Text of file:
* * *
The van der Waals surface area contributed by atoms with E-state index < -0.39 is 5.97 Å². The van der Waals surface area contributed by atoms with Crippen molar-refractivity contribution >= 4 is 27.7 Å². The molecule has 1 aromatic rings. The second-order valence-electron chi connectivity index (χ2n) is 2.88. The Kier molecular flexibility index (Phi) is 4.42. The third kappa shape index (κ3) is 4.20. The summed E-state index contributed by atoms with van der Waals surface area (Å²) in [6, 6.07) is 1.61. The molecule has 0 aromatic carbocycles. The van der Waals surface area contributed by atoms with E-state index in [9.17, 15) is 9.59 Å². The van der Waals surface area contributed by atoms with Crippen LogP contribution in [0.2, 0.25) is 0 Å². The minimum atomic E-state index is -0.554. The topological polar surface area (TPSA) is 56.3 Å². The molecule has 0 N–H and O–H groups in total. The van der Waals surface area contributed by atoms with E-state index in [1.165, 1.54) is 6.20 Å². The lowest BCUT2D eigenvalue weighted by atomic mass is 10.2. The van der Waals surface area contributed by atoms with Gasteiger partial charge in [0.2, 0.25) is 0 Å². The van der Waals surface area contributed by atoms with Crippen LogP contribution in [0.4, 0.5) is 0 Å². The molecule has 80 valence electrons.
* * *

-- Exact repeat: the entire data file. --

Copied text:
The van der Waals surface area contributed by atoms with E-state index < -0.39 is 5.97 Å². The van der Waals surface area contributed by atoms with Crippen molar-refractivity contribution >= 4 is 27.7 Å². The molecule has 1 aromatic rings. The second-order valence-electron chi connectivity index (χ2n) is 2.88. The Kier molecular flexibility index (Phi) is 4.42. The third kappa shape index (κ3) is 4.20. The summed E-state index contributed by atoms with van der Waals surface area (Å²) in [6, 6.07) is 1.61. The molecule has 0 aromatic carbocycles. The van der Waals surface area contributed by atoms with E-state index in [9.17, 15) is 9.59 Å². The van der Waals surface area contributed by atoms with Crippen LogP contribution in [0.2, 0.25) is 0 Å². The minimum atomic E-state index is -0.554. The topological polar surface area (TPSA) is 56.3 Å². The molecule has 0 N–H and O–H groups in total. The van der Waals surface area contributed by atoms with E-state index in [1.165, 1.54) is 6.20 Å². The lowest BCUT2D eigenvalue weighted by atomic mass is 10.2. The van der Waals surface area contributed by atoms with Gasteiger partial charge in [0.2, 0.25) is 0 Å². The van der Waals surface area contributed by atoms with Crippen LogP contribution in [0.4, 0.5) is 0 Å². The molecule has 80 valence electrons.